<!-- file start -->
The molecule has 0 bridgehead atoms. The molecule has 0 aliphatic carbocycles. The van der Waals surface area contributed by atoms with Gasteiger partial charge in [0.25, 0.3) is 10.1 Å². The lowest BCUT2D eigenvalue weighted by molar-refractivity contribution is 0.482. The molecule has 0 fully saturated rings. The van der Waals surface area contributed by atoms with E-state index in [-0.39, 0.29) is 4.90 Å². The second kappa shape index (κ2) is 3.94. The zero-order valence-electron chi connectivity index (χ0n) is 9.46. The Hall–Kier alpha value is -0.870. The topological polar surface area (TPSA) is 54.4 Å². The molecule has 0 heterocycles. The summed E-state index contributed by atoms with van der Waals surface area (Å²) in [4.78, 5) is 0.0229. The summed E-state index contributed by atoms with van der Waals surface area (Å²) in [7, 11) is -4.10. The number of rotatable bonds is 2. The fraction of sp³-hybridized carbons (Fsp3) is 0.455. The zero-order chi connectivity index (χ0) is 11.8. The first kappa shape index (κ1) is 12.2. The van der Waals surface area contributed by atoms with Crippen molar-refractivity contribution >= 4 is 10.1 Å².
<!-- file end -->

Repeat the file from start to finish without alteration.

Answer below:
The molecule has 0 bridgehead atoms. The molecule has 0 aliphatic carbocycles. The van der Waals surface area contributed by atoms with Gasteiger partial charge in [0.25, 0.3) is 10.1 Å². The lowest BCUT2D eigenvalue weighted by molar-refractivity contribution is 0.482. The molecule has 0 fully saturated rings. The van der Waals surface area contributed by atoms with E-state index in [-0.39, 0.29) is 4.90 Å². The second kappa shape index (κ2) is 3.94. The zero-order valence-electron chi connectivity index (χ0n) is 9.46. The Hall–Kier alpha value is -0.870. The topological polar surface area (TPSA) is 54.4 Å². The molecule has 0 heterocycles. The summed E-state index contributed by atoms with van der Waals surface area (Å²) in [4.78, 5) is 0.0229. The summed E-state index contributed by atoms with van der Waals surface area (Å²) in [7, 11) is -4.10. The number of rotatable bonds is 2. The fraction of sp³-hybridized carbons (Fsp3) is 0.455. The zero-order chi connectivity index (χ0) is 11.8. The first kappa shape index (κ1) is 12.2. The van der Waals surface area contributed by atoms with Crippen molar-refractivity contribution >= 4 is 10.1 Å².